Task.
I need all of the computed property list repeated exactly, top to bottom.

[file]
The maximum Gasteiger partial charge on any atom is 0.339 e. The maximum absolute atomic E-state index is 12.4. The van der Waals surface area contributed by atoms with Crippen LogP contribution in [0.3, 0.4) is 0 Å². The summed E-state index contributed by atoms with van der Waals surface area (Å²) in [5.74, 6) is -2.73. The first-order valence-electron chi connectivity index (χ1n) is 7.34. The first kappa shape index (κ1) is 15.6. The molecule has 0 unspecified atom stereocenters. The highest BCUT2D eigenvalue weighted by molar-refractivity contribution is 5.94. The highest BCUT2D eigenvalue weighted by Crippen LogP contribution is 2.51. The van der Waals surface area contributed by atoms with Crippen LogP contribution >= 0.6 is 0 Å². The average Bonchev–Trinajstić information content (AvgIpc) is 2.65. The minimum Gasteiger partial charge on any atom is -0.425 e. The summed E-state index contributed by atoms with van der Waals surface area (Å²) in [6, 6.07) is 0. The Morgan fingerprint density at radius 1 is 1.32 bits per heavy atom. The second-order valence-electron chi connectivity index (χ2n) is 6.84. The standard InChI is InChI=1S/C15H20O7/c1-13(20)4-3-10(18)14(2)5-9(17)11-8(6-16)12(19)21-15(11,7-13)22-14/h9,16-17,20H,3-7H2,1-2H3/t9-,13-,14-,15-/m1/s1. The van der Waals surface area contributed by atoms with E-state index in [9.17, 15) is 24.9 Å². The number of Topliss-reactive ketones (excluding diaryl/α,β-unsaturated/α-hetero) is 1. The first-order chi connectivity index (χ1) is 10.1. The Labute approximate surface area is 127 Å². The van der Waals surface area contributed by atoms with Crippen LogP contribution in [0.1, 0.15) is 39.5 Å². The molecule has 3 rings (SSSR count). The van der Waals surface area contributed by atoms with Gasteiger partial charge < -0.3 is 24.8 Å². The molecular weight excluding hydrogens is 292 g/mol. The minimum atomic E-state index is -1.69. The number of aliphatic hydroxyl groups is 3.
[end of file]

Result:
The maximum Gasteiger partial charge on any atom is 0.339 e. The maximum absolute atomic E-state index is 12.4. The van der Waals surface area contributed by atoms with Crippen LogP contribution in [0.3, 0.4) is 0 Å². The summed E-state index contributed by atoms with van der Waals surface area (Å²) in [5.74, 6) is -2.73. The first-order valence-electron chi connectivity index (χ1n) is 7.34. The first kappa shape index (κ1) is 15.6. The molecule has 0 unspecified atom stereocenters. The highest BCUT2D eigenvalue weighted by molar-refractivity contribution is 5.94. The highest BCUT2D eigenvalue weighted by Crippen LogP contribution is 2.51. The van der Waals surface area contributed by atoms with Crippen LogP contribution >= 0.6 is 0 Å². The average Bonchev–Trinajstić information content (AvgIpc) is 2.65. The minimum Gasteiger partial charge on any atom is -0.425 e. The summed E-state index contributed by atoms with van der Waals surface area (Å²) in [6, 6.07) is 0. The Morgan fingerprint density at radius 1 is 1.32 bits per heavy atom. The second-order valence-electron chi connectivity index (χ2n) is 6.84. The standard InChI is InChI=1S/C15H20O7/c1-13(20)4-3-10(18)14(2)5-9(17)11-8(6-16)12(19)21-15(11,7-13)22-14/h9,16-17,20H,3-7H2,1-2H3/t9-,13-,14-,15-/m1/s1. The van der Waals surface area contributed by atoms with E-state index in [9.17, 15) is 24.9 Å². The number of Topliss-reactive ketones (excluding diaryl/α,β-unsaturated/α-hetero) is 1. The first-order chi connectivity index (χ1) is 10.1. The Labute approximate surface area is 127 Å². The van der Waals surface area contributed by atoms with Crippen LogP contribution in [0.1, 0.15) is 39.5 Å². The molecule has 3 rings (SSSR count). The van der Waals surface area contributed by atoms with Gasteiger partial charge < -0.3 is 24.8 Å². The molecular weight excluding hydrogens is 292 g/mol. The minimum atomic E-state index is -1.69. The number of aliphatic hydroxyl groups is 3.